The Spool / Movies
The Last Voyage of the Demeter raises solid B horror from the grave
Javier Botet skillfully embodies a cunning Orlokian Dracula in André Øvredal's enjoyably vicious horrorshow.
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Javier Botet skillfully embodies a cunning Orlokian Dracula in André Øvredal’s enjoyably vicious horrorshow.

This piece was written during the 2023 WGA and SAG-AFTRA strikes. Without the labor of the writers and actors currently on strike, the movie being covered here wouldn’t exist.

The Last Voyage of the Demeter feels like a movie from a different era. To a point, it is—writer Bragi Schut first drafted his adaptation of the ‘Log of the “Demeter”‘ sequence in Bram Stoker’s Dracula in the early 2000s. It’s a capital letters Hollywood Creature Feature—a grimmer straight horror cousin to 2004’s action/horror hybrid Van Helsing. At its best, it’s an admirably gnarly monster flick—bolstered by sturdy craft from director André Øvredal and consistently good performances from a game ensemble. At its worst, it loses confidence and resorts to bumbling attempts to guide its audience by the hand—most notably in its prologue and epilogue.

Both in-story and in craft, The Last Voyage of the Demeter gets off to a shaky start, combining morose narration from Liam Cunningham’s Captain Eliot with a genuinely baffling title card that amounts to “Apparently everyone aboard this mysteriously ruined ship died horribly, and also this is based on a chapter of Dracula.” The tone of Eliot’s logs (which continue throughout) doesn’t quite gel with the tones of the movie and Cunningham’s performance elsewhere—it’s fatalistic and terrified, certainly, but it’s both more sedate and more melodramatic than Demeter’s tone otherwise. Consequently, it’s distracting throughout.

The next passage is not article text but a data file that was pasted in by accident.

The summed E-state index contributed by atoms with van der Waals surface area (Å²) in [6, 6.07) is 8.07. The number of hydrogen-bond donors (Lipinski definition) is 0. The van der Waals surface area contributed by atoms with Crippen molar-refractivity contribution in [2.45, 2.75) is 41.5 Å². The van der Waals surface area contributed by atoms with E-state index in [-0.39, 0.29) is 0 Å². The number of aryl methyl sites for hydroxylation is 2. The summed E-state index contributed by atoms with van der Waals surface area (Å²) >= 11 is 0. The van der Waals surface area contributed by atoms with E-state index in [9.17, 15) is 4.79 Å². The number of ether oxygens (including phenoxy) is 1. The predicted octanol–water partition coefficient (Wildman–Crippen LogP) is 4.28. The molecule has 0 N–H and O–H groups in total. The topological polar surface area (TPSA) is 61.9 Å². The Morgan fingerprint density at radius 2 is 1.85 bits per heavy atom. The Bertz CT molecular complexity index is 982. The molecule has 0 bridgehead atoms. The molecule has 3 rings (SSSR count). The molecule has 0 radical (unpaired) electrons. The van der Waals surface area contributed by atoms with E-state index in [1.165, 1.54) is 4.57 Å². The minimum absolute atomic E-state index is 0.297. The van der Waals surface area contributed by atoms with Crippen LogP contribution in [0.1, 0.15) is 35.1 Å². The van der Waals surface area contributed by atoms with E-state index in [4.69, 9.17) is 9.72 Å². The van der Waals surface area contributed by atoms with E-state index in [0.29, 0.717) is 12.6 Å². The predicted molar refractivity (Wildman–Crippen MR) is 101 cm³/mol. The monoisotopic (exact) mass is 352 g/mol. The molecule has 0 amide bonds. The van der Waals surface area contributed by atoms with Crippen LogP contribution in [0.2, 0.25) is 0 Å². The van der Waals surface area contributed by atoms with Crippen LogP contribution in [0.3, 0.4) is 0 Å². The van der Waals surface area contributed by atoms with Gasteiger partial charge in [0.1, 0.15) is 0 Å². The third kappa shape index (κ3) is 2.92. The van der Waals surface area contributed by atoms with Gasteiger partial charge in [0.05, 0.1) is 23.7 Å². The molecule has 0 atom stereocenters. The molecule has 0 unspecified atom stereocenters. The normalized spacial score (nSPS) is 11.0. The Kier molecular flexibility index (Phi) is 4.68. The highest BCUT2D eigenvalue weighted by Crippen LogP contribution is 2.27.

And the title card? It’s genuinely flummoxing, attempting to build mood only to veer abruptly into crediting its source material. As a comics dweeb, I’m always happy to see an adaptation name its parent work and creators, but The Last Voyage of the Demeter’s credit 1) does so after beginning as an in-story piece of scene setting and 2) doesn’t name Bram Stoker. It is not 1922. The Last Voyage of the Demeter is not Nosferatu. And Stoker is as iconic a name in horror as Dracula. So why not name him alongside his most famous creation? An in-story title card or a “Based on Bram Stoker’s Dracula” title card could have built up the picture’s mood. This strange Frankensteined whatsit, by contrast, brings it to a shrieking halt—condescending to the audience all the while.

The Last Voyage of the Demeter
The Last Voyage of the Demeter, Universal

Fortunately, once The Last Voyage of the Demeter moves past its prologue, it improves significantly. Øvredal swiftly introduces the doomed ship (well-loved, even with its rats, and prone to echoing—a darn good set all told) and her crew—among them overall lead and newly-joined sailor Clemens (Corey Hawkins); a Black, Cambridge-educated doctor traveling the world in the hopes that he might come to understand humanity’s simultaneous beauty and beastliness, first mate Wojcheck (David Dastmalchian); a lifelong sailor whose pride in his ability has long curdled into contempt for anyone he deems too soft for the seas, and cabin boy/Captain Eliot’s grandson Toby (Woody Norman); a sweet-hearted kid who may have had to grow up too fast.

Unbeknownst to the Demeter’s crew, two more souls join them for their ride to London. One is a severely traumatized, inexplicably anemic Romani woman named Anna (Aisling Franciosi), who Clemens discovers when one of the dragon-marked crates the Demeter is running to England breaks open. The other is Dracula (Javier Botet, a longtime creature actor whose performances include turns in Øvredal’s Scary Stories to Tell in the Dark, Star Trek, and the Muschietti It duo), an unspeakably evil monster who does not belong in the world of the living.